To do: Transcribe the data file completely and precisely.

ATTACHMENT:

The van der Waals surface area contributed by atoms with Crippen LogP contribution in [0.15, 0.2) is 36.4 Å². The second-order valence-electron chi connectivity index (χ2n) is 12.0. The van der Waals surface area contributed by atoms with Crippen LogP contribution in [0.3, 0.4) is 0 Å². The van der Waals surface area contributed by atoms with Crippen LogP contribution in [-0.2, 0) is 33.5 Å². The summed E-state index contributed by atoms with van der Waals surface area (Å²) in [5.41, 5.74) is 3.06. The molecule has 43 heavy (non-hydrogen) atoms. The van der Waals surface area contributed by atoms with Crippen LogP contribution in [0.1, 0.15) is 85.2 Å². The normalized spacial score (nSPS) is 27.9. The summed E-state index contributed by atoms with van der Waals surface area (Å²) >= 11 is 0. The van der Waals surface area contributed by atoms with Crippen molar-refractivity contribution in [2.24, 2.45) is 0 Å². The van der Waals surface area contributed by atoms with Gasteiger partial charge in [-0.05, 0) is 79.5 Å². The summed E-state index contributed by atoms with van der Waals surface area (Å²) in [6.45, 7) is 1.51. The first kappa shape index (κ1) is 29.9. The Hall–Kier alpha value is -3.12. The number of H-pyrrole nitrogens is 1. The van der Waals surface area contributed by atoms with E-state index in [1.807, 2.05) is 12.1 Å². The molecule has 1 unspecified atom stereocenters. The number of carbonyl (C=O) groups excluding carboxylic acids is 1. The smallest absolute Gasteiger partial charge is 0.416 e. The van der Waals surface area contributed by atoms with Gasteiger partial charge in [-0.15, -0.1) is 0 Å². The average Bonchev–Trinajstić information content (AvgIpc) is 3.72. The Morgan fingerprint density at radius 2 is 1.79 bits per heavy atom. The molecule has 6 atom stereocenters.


The van der Waals surface area contributed by atoms with Crippen LogP contribution in [0.15, 0.2) is 36.4 Å². The second-order valence-electron chi connectivity index (χ2n) is 12.0. The van der Waals surface area contributed by atoms with Crippen LogP contribution in [0.3, 0.4) is 0 Å². The van der Waals surface area contributed by atoms with Crippen LogP contribution in [-0.2, 0) is 33.5 Å². The summed E-state index contributed by atoms with van der Waals surface area (Å²) in [5.41, 5.74) is 3.06. The molecule has 43 heavy (non-hydrogen) atoms. The van der Waals surface area contributed by atoms with Crippen LogP contribution in [0.1, 0.15) is 85.2 Å². The normalized spacial score (nSPS) is 27.9. The summed E-state index contributed by atoms with van der Waals surface area (Å²) >= 11 is 0. The van der Waals surface area contributed by atoms with Crippen molar-refractivity contribution in [2.24, 2.45) is 0 Å². The van der Waals surface area contributed by atoms with Gasteiger partial charge in [-0.05, 0) is 79.5 Å². The summed E-state index contributed by atoms with van der Waals surface area (Å²) in [6.45, 7) is 1.51. The first kappa shape index (κ1) is 29.9. The Hall–Kier alpha value is -3.12. The number of H-pyrrole nitrogens is 1. The van der Waals surface area contributed by atoms with E-state index in [1.807, 2.05) is 12.1 Å². The molecule has 1 unspecified atom stereocenters. The number of carbonyl (C=O) groups excluding carboxylic acids is 1. The smallest absolute Gasteiger partial charge is 0.416 e. The van der Waals surface area contributed by atoms with Gasteiger partial charge in [-0.15, -0.1) is 0 Å². The average Bonchev–Trinajstić information content (AvgIpc) is 3.72. The Morgan fingerprint density at radius 2 is 1.79 bits per heavy atom. The molecule has 6 atom stereocenters.